Voter Suppression in 2020

Image Courtesy of UChicago News

Image Courtesy of UChicago News

Valentina Jimenez, Staff Writer

In 1965, the Voting Rights Act was enacted to make  “the promise of the right to vote under the 15th Amendment of the U.S. Constitution a reality, ninety-five years after [its] passage.” Under the Voting Rights Act of 1965, sixteen states are required to submit any redistricting plans to the U.S. Department of Justice for preclearance. Preclearance is defined as the process of seeking U.S. Department of Justice approval for all changes related to voting. This Act requires that areas with a history of voter discrimination would need to receive federal approval prior to any changes towards voting laws.

This law was enacted to create a safeguard for people of color to keep their constitutional right to vote as fair as possible. However, in the 40 years since the law was enacted, many of the states felt that this law was outdated and was revised in 2013. The United States Supreme Court delegated the preclearance requirement of section 5 of the Voting Rights Act, Shelby County vs Halder and decided that states no longer needed to seek preclearance for any new voting changes. Representative Lynn Westmoreland of Georgia, felt as if citizens must “eternally wear the scarlet letter because of the actions of their grandparents and great-grandparents… We have repented and we have reformed.”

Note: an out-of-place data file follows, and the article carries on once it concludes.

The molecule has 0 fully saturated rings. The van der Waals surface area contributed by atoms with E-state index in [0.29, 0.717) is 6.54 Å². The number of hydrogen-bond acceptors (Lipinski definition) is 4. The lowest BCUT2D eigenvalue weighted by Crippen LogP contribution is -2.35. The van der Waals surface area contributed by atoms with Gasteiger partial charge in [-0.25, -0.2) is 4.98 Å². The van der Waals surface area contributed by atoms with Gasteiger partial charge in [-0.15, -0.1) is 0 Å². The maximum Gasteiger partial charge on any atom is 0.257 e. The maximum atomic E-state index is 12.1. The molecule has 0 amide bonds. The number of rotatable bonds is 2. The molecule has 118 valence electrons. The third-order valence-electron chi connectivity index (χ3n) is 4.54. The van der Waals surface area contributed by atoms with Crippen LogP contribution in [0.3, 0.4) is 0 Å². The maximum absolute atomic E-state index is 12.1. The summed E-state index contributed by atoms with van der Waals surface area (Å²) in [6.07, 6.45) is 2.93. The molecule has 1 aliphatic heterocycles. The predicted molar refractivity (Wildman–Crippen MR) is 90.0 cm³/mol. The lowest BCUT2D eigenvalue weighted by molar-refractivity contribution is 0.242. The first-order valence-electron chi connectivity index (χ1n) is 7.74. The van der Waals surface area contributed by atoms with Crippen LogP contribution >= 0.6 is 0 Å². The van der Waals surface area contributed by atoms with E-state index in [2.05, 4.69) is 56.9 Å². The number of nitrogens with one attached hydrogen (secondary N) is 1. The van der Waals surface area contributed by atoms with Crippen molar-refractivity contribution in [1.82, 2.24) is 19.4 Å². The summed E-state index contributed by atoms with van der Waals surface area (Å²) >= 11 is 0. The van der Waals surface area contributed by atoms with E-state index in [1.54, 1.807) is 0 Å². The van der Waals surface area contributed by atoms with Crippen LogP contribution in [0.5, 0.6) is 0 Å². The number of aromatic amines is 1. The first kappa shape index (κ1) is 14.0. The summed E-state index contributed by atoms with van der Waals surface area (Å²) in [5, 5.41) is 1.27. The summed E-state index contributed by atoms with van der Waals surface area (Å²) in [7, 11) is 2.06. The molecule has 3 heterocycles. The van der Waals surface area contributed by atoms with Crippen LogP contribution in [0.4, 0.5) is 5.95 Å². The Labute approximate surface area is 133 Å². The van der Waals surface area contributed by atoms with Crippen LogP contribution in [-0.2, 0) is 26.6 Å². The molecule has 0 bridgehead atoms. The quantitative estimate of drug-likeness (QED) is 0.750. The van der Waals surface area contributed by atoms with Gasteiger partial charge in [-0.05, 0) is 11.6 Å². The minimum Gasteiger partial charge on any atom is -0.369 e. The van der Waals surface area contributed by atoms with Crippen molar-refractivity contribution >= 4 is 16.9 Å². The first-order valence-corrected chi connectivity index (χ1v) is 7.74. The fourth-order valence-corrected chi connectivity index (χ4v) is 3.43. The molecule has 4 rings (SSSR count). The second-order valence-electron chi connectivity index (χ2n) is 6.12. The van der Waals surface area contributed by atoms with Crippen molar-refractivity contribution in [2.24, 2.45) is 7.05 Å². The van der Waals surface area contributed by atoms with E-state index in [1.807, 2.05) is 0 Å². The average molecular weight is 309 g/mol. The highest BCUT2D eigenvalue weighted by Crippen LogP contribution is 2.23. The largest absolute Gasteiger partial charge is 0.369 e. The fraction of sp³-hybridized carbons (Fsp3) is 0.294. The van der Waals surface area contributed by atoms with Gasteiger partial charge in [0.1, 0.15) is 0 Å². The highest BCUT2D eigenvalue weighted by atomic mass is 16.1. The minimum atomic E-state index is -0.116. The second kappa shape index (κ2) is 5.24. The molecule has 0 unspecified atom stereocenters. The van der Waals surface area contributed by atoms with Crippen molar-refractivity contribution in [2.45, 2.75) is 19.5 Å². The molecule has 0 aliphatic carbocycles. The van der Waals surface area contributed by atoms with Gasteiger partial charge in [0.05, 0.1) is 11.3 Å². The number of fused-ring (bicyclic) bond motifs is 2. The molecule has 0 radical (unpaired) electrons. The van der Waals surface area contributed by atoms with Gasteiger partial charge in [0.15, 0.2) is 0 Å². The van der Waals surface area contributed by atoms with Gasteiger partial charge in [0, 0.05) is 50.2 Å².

Yet, in 2020, black and brown Americans face systematic barriers in exercising their right to vote. In urban areas with a higher percentage of minority voters, many areas struggle to get mail-in ballots to voters, and a shortage of poll workers and polling stations lead to hour-long lines. Since 2013, many states have enacted voting laws that target minorities and make it harder to cast a ballot, such as “including restricting early voting, reducing polling places, and enacting restrictions like voter ID laws that can have a disparate impact on racial and ethnic minorities.”

Voter ID laws target ethnic minorities when it comes to voters having to bring a government issued ID to the polls, with the rational being to prevent voter fraud, however, that type of fraud is extremely rare.

Voters of color and voters in predominantly Democratic neighborhoods in Georgia experienced wait times 50 minutes longer than white voters during the June primary, according to an expert analysis.

As of 2019, many state restrictions prevent people with felony convictions from voting. The most recent comprehensive state-level research from 2016 found that about 6.1 million Americans were disenfranchised due to a felony conviction, with 1 in 13 Black Americans — compared to  1 in 56 non-Black Americans — nationwide having lost their right to vote due to a felony conviction.

In Connecticut, for in person voting, one can obtain and cast an absentee ballot from the town’s clerk office starting on October 2nd. On election day, November 3rd CT polls will open at 6 AM and close at 8 PM. To vote in person, one needs a valid form of identification.

The New York Times has a comprehensive guide on How to VOTE in whichever state you reside. Additionally, Connecticut has a Student Voter Fact Sheet on their official website to help students vote.